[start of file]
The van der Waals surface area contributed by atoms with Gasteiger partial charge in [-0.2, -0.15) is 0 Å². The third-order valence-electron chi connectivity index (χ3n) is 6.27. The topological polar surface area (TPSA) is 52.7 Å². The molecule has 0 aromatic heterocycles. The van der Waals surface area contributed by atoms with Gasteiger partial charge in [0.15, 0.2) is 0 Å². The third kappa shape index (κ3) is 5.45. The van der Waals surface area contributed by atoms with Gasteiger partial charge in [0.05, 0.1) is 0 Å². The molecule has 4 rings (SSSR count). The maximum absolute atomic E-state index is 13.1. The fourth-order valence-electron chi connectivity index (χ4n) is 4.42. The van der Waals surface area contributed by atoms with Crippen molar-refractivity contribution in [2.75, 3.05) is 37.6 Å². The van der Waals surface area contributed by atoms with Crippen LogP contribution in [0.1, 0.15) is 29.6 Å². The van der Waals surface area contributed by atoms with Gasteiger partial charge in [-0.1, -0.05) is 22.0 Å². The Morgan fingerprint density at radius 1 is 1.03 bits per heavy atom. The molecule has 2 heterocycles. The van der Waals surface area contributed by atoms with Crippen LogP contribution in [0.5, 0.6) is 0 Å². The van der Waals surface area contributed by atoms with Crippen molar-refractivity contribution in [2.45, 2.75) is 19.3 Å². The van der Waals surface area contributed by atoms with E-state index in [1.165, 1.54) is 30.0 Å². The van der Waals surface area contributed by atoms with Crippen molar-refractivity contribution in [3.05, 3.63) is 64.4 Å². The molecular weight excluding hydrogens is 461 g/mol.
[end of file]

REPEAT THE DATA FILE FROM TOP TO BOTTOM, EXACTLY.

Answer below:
The van der Waals surface area contributed by atoms with Gasteiger partial charge in [-0.2, -0.15) is 0 Å². The third-order valence-electron chi connectivity index (χ3n) is 6.27. The topological polar surface area (TPSA) is 52.7 Å². The molecule has 0 aromatic heterocycles. The van der Waals surface area contributed by atoms with Gasteiger partial charge in [0.15, 0.2) is 0 Å². The third kappa shape index (κ3) is 5.45. The van der Waals surface area contributed by atoms with Gasteiger partial charge in [0.05, 0.1) is 0 Å². The molecule has 4 rings (SSSR count). The maximum absolute atomic E-state index is 13.1. The fourth-order valence-electron chi connectivity index (χ4n) is 4.42. The van der Waals surface area contributed by atoms with Crippen molar-refractivity contribution in [2.75, 3.05) is 37.6 Å². The van der Waals surface area contributed by atoms with Crippen LogP contribution in [0.1, 0.15) is 29.6 Å². The van der Waals surface area contributed by atoms with Gasteiger partial charge in [-0.1, -0.05) is 22.0 Å². The Morgan fingerprint density at radius 1 is 1.03 bits per heavy atom. The molecule has 2 heterocycles. The van der Waals surface area contributed by atoms with Crippen LogP contribution in [0.5, 0.6) is 0 Å². The van der Waals surface area contributed by atoms with Crippen molar-refractivity contribution in [2.45, 2.75) is 19.3 Å². The van der Waals surface area contributed by atoms with E-state index in [1.165, 1.54) is 30.0 Å². The van der Waals surface area contributed by atoms with Crippen molar-refractivity contribution in [3.05, 3.63) is 64.4 Å². The molecular weight excluding hydrogens is 461 g/mol.